By Gerard McKeown
I scratched your name in the sand with casual strokes of my big toe. Like I’ve done on every beach I’ve visited since we met. As I wiped cold sand off my feet and put on my socks, I saw people in the distance, walking my direction. I looked down at your name and wondered if, by some chance, they knew you.
I pished the letters away before they arrived. The tide was coming in, but not fast enough to erase you. I couldn’t be bothered waiting. Besides, you were already gone, regardless of ways I try to evoke you.
Gerard McKeown’s work has been featured in The Moth, 3:AM, and Litro, among others. In 2017 he was shortlisted for The Bridport Prize.
By Richard Helmling
As the ash piled up on the sixth day, they finally decided to head south.
“Por favor,” they made their son practice as they drove.
They avoided El Paso because the last radio broadcasts they had received said it was impossible to cross there.
So they found a seemingly desolate stretch of the wall. They approached with rope ladders slung between them, slapping their thighs, and he winced, remembering his vote in the previous election.
On the other side, he looked back over his shoulder at the six-foot high graffiti: “No les des de comer a los Americanos!”
Richard Helmling’s work has appeared in English in Texas, The Rio Grande Review, Fiction Brigade, Black Heart Magazine and Arsenic Lobster.
By Salvatore Difalco
Uncanny pewter light, late winter afternoon: snow falls. Snow falls and the ambience follows suit, tiny tinkling bells, crystalline swells, a ruby glow from someone’s hearth.
“You’d best be leaving, lady, blizzard blowing in.”
“I can wait. I like the white.”
“You won’t make it through the night in those feathers.”
No sign she understands. Later, she blasphemes the gusts.
Such are the imprecations of conviction. We spin the globe but often return to the middle space, where we exist, side by side, with ideas about flying south next winter or building a warmer nest.
They argue over everything, especially when it comes to packing the car.
Her approach is to plan ahead and pack methodically, whereas he grabs items on sight and packs with brute force.
One morning she challenges him to prove that his method is more efficient. He spends the rest of the morning squeezing everything they own into the back of the car, determined to prove her wrong.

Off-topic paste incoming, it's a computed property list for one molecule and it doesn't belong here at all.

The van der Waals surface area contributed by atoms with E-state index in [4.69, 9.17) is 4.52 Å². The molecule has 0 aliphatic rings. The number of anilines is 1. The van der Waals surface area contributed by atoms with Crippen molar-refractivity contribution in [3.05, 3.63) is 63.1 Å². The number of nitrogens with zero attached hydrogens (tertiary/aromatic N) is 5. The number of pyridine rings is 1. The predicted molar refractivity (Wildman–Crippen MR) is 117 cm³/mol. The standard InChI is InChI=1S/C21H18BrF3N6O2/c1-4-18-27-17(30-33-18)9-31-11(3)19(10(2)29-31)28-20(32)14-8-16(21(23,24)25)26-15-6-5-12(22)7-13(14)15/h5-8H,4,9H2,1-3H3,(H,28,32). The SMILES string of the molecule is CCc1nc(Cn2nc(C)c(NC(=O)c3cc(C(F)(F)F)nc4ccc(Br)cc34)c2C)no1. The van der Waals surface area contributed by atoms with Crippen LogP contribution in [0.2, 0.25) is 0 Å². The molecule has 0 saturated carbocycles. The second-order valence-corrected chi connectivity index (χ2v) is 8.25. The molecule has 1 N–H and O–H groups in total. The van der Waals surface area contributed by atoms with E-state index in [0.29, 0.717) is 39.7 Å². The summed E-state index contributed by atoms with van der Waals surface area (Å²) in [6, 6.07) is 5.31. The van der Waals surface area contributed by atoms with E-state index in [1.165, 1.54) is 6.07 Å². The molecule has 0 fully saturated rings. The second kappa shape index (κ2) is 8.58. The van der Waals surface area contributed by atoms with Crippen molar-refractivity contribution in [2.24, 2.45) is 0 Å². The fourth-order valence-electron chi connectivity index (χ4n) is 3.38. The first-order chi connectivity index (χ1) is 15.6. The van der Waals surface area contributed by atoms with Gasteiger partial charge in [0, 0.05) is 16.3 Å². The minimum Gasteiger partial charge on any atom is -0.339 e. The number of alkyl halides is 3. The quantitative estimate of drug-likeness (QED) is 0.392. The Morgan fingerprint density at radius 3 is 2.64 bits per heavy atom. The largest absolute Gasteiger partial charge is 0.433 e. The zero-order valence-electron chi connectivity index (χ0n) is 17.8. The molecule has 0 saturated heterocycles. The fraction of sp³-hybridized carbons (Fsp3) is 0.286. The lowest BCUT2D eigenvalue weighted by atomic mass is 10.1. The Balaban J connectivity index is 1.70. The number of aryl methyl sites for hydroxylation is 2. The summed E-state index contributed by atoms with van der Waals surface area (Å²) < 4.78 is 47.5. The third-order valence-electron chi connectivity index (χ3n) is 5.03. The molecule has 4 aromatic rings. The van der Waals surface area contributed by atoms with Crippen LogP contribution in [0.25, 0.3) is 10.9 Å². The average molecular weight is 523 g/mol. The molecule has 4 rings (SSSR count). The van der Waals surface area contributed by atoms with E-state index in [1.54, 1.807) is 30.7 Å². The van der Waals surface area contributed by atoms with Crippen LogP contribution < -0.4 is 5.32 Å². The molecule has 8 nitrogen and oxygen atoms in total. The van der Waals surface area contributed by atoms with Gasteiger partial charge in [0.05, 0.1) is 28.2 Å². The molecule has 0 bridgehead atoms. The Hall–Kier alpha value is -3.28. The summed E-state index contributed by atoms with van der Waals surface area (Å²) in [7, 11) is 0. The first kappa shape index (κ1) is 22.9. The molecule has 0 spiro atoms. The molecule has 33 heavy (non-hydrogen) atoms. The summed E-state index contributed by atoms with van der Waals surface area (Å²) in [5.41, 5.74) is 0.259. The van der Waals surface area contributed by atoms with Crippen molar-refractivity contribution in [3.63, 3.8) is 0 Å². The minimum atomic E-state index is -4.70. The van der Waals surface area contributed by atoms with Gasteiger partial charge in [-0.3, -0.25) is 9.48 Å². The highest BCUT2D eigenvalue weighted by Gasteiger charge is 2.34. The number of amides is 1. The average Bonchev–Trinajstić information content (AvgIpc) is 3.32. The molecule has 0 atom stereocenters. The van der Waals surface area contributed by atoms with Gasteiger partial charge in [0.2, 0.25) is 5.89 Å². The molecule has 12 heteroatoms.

Once finished, he brings her outside to inspect his work.
Thank you she says, before getting into the car and driving away forever, happy to have conceded their final argument together.
By Deb Whittam
It was a well-worn path; she had walked it a thousand times. When the sun shone she had meandered down its length, enjoying the warmth as she admired the flowers blooms. She had cursed when the rain came teeming down, hurrying down this treacherous path clutching her precious load to her chest as she slipped on the uneven cobblestones.
Sometimes in her more philosophical moments she believed that this daily walk encompassed her whole existence. It was the measure of her joy, heartache, despair, even resignation but then reality forced her to concede she was only hanging out the washing.
A weathered vine
through an accident of ice
in the wintry wind.
By J. Hardy Carroll
Her expression is wrong. And her hair. For the first time, he is glad she is dead. This would have upset her.
He goes to the bathroom to wash his hands. They smell like the funeral director’s oily aftershave – flowers and death. He washes them twice, sniffs his fingers. The smell won’t go away.
He never should’ve shaken the man’s hand, but there really wasn’t a choice.
He wants to change the arrangements, go closed casket. His shoes sink into the red carpet, making no noise.
Through the closed walnut door he hears the funeral director call him “the bereaved.”